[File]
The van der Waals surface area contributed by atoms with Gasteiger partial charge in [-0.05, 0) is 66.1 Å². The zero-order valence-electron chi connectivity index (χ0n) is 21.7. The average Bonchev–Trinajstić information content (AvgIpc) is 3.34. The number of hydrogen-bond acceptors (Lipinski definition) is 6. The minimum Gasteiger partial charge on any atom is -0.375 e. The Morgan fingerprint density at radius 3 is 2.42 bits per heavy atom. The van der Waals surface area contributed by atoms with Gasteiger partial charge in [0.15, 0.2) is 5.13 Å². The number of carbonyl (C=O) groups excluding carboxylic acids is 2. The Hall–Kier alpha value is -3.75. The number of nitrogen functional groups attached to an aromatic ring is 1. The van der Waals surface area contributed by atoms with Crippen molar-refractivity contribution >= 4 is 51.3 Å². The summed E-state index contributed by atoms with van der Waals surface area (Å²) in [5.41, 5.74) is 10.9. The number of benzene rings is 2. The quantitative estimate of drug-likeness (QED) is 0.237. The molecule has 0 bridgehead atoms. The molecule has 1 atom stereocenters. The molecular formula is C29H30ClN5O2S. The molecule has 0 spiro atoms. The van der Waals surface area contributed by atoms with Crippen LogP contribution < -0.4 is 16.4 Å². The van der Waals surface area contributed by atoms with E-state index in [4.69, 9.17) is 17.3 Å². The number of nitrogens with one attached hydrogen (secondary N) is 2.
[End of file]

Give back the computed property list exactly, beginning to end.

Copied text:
The van der Waals surface area contributed by atoms with Gasteiger partial charge in [-0.05, 0) is 66.1 Å². The zero-order valence-electron chi connectivity index (χ0n) is 21.7. The average Bonchev–Trinajstić information content (AvgIpc) is 3.34. The number of hydrogen-bond acceptors (Lipinski definition) is 6. The minimum Gasteiger partial charge on any atom is -0.375 e. The Morgan fingerprint density at radius 3 is 2.42 bits per heavy atom. The van der Waals surface area contributed by atoms with Gasteiger partial charge in [0.15, 0.2) is 5.13 Å². The number of carbonyl (C=O) groups excluding carboxylic acids is 2. The Hall–Kier alpha value is -3.75. The number of nitrogen functional groups attached to an aromatic ring is 1. The van der Waals surface area contributed by atoms with Crippen molar-refractivity contribution >= 4 is 51.3 Å². The summed E-state index contributed by atoms with van der Waals surface area (Å²) in [5.41, 5.74) is 10.9. The number of benzene rings is 2. The quantitative estimate of drug-likeness (QED) is 0.237. The molecule has 0 bridgehead atoms. The molecule has 1 atom stereocenters. The molecular formula is C29H30ClN5O2S. The molecule has 0 spiro atoms. The van der Waals surface area contributed by atoms with Crippen LogP contribution < -0.4 is 16.4 Å². The van der Waals surface area contributed by atoms with E-state index in [4.69, 9.17) is 17.3 Å². The number of nitrogens with one attached hydrogen (secondary N) is 2.